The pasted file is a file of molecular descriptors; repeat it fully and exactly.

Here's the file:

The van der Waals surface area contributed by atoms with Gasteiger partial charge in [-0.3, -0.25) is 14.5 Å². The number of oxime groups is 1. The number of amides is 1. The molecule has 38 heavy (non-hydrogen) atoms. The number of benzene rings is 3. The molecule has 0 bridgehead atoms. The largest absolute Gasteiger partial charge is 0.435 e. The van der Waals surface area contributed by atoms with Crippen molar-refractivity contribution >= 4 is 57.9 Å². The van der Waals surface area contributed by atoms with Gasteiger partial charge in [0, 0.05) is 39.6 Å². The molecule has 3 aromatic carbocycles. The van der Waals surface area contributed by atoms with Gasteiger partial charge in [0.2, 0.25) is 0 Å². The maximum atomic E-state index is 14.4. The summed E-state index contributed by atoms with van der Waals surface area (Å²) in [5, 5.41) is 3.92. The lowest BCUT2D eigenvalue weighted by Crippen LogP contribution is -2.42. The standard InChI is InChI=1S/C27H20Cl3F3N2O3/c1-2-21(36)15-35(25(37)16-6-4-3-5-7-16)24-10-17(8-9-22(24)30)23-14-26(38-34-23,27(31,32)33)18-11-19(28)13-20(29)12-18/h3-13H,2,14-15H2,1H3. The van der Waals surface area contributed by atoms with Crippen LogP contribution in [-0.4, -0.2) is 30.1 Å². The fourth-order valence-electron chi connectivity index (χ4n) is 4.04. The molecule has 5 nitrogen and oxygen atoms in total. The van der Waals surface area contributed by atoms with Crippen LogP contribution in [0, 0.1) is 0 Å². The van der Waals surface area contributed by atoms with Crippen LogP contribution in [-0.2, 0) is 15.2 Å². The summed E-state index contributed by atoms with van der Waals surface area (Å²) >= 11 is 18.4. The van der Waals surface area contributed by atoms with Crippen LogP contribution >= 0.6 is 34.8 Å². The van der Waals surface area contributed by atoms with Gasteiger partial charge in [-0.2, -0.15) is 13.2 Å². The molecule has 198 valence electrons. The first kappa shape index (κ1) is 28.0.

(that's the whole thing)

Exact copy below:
The van der Waals surface area contributed by atoms with Gasteiger partial charge in [-0.3, -0.25) is 14.5 Å². The number of oxime groups is 1. The number of amides is 1. The molecule has 38 heavy (non-hydrogen) atoms. The number of benzene rings is 3. The molecule has 0 bridgehead atoms. The largest absolute Gasteiger partial charge is 0.435 e. The van der Waals surface area contributed by atoms with Crippen molar-refractivity contribution >= 4 is 57.9 Å². The van der Waals surface area contributed by atoms with Gasteiger partial charge in [0, 0.05) is 39.6 Å². The molecule has 3 aromatic carbocycles. The van der Waals surface area contributed by atoms with Gasteiger partial charge in [0.2, 0.25) is 0 Å². The maximum atomic E-state index is 14.4. The summed E-state index contributed by atoms with van der Waals surface area (Å²) in [5, 5.41) is 3.92. The lowest BCUT2D eigenvalue weighted by Crippen LogP contribution is -2.42. The standard InChI is InChI=1S/C27H20Cl3F3N2O3/c1-2-21(36)15-35(25(37)16-6-4-3-5-7-16)24-10-17(8-9-22(24)30)23-14-26(38-34-23,27(31,32)33)18-11-19(28)13-20(29)12-18/h3-13H,2,14-15H2,1H3. The van der Waals surface area contributed by atoms with Crippen LogP contribution in [-0.4, -0.2) is 30.1 Å². The fourth-order valence-electron chi connectivity index (χ4n) is 4.04. The molecule has 5 nitrogen and oxygen atoms in total. The van der Waals surface area contributed by atoms with Crippen LogP contribution in [0, 0.1) is 0 Å². The van der Waals surface area contributed by atoms with Crippen LogP contribution in [-0.2, 0) is 15.2 Å². The summed E-state index contributed by atoms with van der Waals surface area (Å²) >= 11 is 18.4. The van der Waals surface area contributed by atoms with Crippen LogP contribution >= 0.6 is 34.8 Å². The van der Waals surface area contributed by atoms with Gasteiger partial charge in [-0.2, -0.15) is 13.2 Å². The molecule has 198 valence electrons. The first kappa shape index (κ1) is 28.0.